Utah lawmaker to review Amber Alert policies
SALT LAKE CITY — A Utah lawmaker is questioning state protocol for sending out Amber Alerts after police said four girls were abducted by their non-custodial mother over the weekend.
Sen. Todd Weiler, (R-Woods Cross), said he plans to take the issue up with his legislative colleagues as he gets ready for the next session.
Police caught the mother with her four daughters in San Diego Sunday, hours after sounding the alarm and sending an Amber Alert notification to millions of cell phones in Utah and California.
According to South Jordan police, Allison Brimhall was not supposed to see her daughters without supervision, and certainly wasn’t supposed to take them from Utah to California.
Joe Dougherty, spokesperson for the Department of Public Safety, said they “absolutely saved the lives of four children,” based on some of the internal discussion and information he learned.
But Weiler said he sensed a great deal of frustration from people.
“It’s a very different situation if a stranger in a van grabs a 9-year-old girl and drives off, than a mother who has been to court and lost, maybe, who says, ‘I’m taking the kids,’” he explained.
He expressed concern that many Amber Alerts involve close family members and custodial issues, and he worried people will ignore or turn off notifications for those kinds of situations.
“I’m not defending what she did. What she did was wrong, okay?” he clarified. “But did it rise to the level of making three million phones go off? I’m not convinced it was appropriate.”
A Salt Lake County man believes the Amber Alert helped find and rescue his 6-year-old son last year after the boy was taken by his non-custodial mother in September.
“It’s the worst nightmare you can imagine. [There was a] true potential that we would never see him again,” Tim Butler said.
The boy was found seven days later, two states away, in Oregon.
Butler believes it was all thanks to the Amber Alert.
“Yes, I do think that we should have received the alert,” he said. “I always think that it’s important to give the benefit of the doubt.”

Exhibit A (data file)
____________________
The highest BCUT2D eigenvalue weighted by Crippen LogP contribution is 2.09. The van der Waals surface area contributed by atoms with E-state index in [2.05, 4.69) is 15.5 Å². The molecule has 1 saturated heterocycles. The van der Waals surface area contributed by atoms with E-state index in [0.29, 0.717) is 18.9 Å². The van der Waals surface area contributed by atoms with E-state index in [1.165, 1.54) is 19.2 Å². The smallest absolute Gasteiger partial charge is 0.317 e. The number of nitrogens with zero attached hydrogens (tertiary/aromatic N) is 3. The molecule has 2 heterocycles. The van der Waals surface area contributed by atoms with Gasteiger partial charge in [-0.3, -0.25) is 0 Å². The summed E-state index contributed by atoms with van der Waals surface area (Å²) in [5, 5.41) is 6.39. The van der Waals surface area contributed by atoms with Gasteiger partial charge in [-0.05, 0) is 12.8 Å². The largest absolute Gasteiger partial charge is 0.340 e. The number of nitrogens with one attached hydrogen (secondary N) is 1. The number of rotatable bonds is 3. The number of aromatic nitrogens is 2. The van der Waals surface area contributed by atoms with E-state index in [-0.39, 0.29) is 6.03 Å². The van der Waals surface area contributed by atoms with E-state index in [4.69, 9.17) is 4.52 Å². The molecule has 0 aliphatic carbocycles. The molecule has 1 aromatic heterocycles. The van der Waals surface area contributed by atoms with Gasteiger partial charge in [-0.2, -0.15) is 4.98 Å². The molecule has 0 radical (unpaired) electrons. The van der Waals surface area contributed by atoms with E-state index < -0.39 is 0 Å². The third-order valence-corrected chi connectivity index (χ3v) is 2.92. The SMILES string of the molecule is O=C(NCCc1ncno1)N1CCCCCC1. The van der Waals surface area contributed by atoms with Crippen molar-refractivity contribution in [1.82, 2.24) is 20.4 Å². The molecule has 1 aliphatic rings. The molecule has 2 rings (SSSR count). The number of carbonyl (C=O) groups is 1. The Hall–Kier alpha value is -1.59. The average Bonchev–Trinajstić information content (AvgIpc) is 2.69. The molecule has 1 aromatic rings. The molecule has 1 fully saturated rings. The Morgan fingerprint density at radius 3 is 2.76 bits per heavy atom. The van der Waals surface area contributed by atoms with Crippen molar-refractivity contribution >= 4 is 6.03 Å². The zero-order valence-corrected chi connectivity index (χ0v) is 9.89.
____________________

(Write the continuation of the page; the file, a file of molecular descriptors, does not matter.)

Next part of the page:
But Butler also agrees maybe this is something lawmakers should debate. But for him, he believes it’s better to be safe than sorry.
“I would rather err on the side of side of caution. And I feel like it’s, it’s really not that much of an inconvenience,” he said.
The Utah senator wants to take a hard look at the state’s policies and plans to bring this up with other lawmakers, as well as the community, for any possible tweaks.
He said this is something he’s been stewing on for several years.
“Do we have policy right?” he asked. “Is the policy perfect? Could it be better?”
According to DPS, Amber Alerts must check four boxes:
- The belief a child has been abducted
- The child is under 17
- A reasonable belief their life or safety is in danger
- Information is available that can lead to the safe recovery of a child
Dougherty said they’re confident all protocols and criteria were met for the Amber Alert last weekend. While most Amber Alerts issued in the state over the last couple of years have not been a case of “stranger danger,” but rather biological family members, Dougherty pointed out that it doesn’t necessarily make the situation any less serious.
“We hope that everyone realizes the police have a reasonable idea that the child is in danger, and it really doesn’t matter who the person was who took the child,” he said.
That said, Dougherty said they’ll have conversations over the next couple of weeks and they’re willing to look at when it’s appropriate to send those cell phone alerts.
“The timing of that is something that we are willing to have conversations about, to see if our current policy should stay in place,” he said. “Or maybe there is some other alternative time that we could issue the cell phone alerts to everybody.”
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